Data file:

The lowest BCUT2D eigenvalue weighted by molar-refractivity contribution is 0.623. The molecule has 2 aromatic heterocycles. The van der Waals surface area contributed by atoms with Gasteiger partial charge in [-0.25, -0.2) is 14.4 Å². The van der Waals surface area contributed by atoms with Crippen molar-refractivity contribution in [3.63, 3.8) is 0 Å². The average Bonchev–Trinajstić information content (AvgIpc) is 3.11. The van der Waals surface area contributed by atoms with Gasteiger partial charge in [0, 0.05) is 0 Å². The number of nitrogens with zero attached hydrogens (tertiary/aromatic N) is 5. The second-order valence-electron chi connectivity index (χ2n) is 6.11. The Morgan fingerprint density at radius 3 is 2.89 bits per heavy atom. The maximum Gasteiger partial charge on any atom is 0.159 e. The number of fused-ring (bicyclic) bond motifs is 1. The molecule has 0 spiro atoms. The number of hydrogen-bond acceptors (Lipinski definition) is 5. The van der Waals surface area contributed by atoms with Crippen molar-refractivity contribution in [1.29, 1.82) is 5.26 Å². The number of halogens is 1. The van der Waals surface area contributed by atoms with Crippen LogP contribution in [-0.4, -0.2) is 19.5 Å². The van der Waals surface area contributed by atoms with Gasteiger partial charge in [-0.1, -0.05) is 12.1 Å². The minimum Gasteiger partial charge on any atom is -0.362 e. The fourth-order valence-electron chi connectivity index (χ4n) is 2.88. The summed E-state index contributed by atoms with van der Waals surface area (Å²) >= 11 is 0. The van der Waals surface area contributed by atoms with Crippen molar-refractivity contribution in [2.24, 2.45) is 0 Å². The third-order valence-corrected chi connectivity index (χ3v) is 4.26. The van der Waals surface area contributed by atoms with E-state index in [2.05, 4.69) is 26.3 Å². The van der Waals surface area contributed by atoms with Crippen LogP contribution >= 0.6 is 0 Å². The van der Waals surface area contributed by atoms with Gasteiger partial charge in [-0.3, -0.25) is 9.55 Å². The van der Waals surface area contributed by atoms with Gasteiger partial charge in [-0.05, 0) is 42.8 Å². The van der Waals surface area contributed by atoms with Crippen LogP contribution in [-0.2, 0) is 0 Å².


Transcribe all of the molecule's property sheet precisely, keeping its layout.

The lowest BCUT2D eigenvalue weighted by molar-refractivity contribution is 0.623. The molecule has 2 aromatic heterocycles. The van der Waals surface area contributed by atoms with Gasteiger partial charge in [-0.25, -0.2) is 14.4 Å². The van der Waals surface area contributed by atoms with Crippen molar-refractivity contribution in [3.63, 3.8) is 0 Å². The average Bonchev–Trinajstić information content (AvgIpc) is 3.11. The van der Waals surface area contributed by atoms with Gasteiger partial charge in [0, 0.05) is 0 Å². The number of nitrogens with zero attached hydrogens (tertiary/aromatic N) is 5. The second-order valence-electron chi connectivity index (χ2n) is 6.11. The Morgan fingerprint density at radius 3 is 2.89 bits per heavy atom. The maximum Gasteiger partial charge on any atom is 0.159 e. The number of fused-ring (bicyclic) bond motifs is 1. The molecule has 0 spiro atoms. The number of hydrogen-bond acceptors (Lipinski definition) is 5. The van der Waals surface area contributed by atoms with Crippen molar-refractivity contribution in [1.29, 1.82) is 5.26 Å². The number of halogens is 1. The van der Waals surface area contributed by atoms with Crippen LogP contribution in [-0.4, -0.2) is 19.5 Å². The van der Waals surface area contributed by atoms with Gasteiger partial charge in [-0.1, -0.05) is 12.1 Å². The minimum Gasteiger partial charge on any atom is -0.362 e. The fourth-order valence-electron chi connectivity index (χ4n) is 2.88. The summed E-state index contributed by atoms with van der Waals surface area (Å²) >= 11 is 0. The van der Waals surface area contributed by atoms with Crippen molar-refractivity contribution in [2.24, 2.45) is 0 Å². The third-order valence-corrected chi connectivity index (χ3v) is 4.26. The van der Waals surface area contributed by atoms with E-state index in [2.05, 4.69) is 26.3 Å². The van der Waals surface area contributed by atoms with Crippen LogP contribution >= 0.6 is 0 Å². The van der Waals surface area contributed by atoms with Gasteiger partial charge in [-0.3, -0.25) is 9.55 Å². The van der Waals surface area contributed by atoms with Gasteiger partial charge in [-0.05, 0) is 42.8 Å². The van der Waals surface area contributed by atoms with Crippen LogP contribution in [-0.2, 0) is 0 Å².